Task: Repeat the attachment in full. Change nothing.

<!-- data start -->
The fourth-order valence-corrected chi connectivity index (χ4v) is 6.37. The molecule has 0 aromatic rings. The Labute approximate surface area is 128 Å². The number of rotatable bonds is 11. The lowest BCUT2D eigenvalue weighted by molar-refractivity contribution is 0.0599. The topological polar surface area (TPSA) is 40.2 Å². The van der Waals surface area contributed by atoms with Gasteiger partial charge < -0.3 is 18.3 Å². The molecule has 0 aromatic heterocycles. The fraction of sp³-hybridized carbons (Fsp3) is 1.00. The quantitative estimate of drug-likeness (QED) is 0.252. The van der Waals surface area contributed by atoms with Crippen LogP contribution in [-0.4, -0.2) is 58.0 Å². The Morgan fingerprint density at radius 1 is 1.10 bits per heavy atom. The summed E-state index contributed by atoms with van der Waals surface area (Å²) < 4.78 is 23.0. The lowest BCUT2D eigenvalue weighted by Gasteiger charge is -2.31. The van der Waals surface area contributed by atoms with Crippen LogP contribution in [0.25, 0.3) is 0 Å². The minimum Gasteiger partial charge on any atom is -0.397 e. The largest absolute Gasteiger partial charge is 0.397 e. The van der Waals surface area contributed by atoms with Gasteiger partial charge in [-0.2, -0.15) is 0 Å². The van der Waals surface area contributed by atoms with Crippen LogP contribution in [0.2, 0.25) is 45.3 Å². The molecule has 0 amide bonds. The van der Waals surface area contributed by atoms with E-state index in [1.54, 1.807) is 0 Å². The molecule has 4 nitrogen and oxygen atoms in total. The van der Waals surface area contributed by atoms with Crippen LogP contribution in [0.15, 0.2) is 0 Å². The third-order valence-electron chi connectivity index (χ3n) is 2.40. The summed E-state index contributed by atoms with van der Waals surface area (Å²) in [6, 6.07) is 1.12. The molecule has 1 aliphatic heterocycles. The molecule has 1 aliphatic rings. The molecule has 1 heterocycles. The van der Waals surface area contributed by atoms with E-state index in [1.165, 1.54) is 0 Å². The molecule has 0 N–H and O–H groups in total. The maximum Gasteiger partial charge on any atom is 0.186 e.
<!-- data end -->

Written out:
The fourth-order valence-corrected chi connectivity index (χ4v) is 6.37. The molecule has 0 aromatic rings. The Labute approximate surface area is 128 Å². The number of rotatable bonds is 11. The lowest BCUT2D eigenvalue weighted by molar-refractivity contribution is 0.0599. The topological polar surface area (TPSA) is 40.2 Å². The van der Waals surface area contributed by atoms with Gasteiger partial charge < -0.3 is 18.3 Å². The molecule has 0 aromatic heterocycles. The fraction of sp³-hybridized carbons (Fsp3) is 1.00. The quantitative estimate of drug-likeness (QED) is 0.252. The van der Waals surface area contributed by atoms with Crippen LogP contribution in [-0.4, -0.2) is 58.0 Å². The Morgan fingerprint density at radius 1 is 1.10 bits per heavy atom. The summed E-state index contributed by atoms with van der Waals surface area (Å²) < 4.78 is 23.0. The lowest BCUT2D eigenvalue weighted by Gasteiger charge is -2.31. The van der Waals surface area contributed by atoms with Crippen LogP contribution in [0.25, 0.3) is 0 Å². The minimum Gasteiger partial charge on any atom is -0.397 e. The largest absolute Gasteiger partial charge is 0.397 e. The van der Waals surface area contributed by atoms with Gasteiger partial charge in [-0.2, -0.15) is 0 Å². The van der Waals surface area contributed by atoms with Crippen LogP contribution in [0.2, 0.25) is 45.3 Å². The molecule has 0 amide bonds. The van der Waals surface area contributed by atoms with E-state index in [1.54, 1.807) is 0 Å². The molecule has 4 nitrogen and oxygen atoms in total. The van der Waals surface area contributed by atoms with Crippen LogP contribution in [0.15, 0.2) is 0 Å². The third-order valence-electron chi connectivity index (χ3n) is 2.40. The summed E-state index contributed by atoms with van der Waals surface area (Å²) in [6, 6.07) is 1.12. The molecule has 1 aliphatic heterocycles. The molecule has 1 aliphatic rings. The molecule has 1 heterocycles. The van der Waals surface area contributed by atoms with E-state index in [1.165, 1.54) is 0 Å². The molecule has 0 N–H and O–H groups in total. The maximum Gasteiger partial charge on any atom is 0.186 e.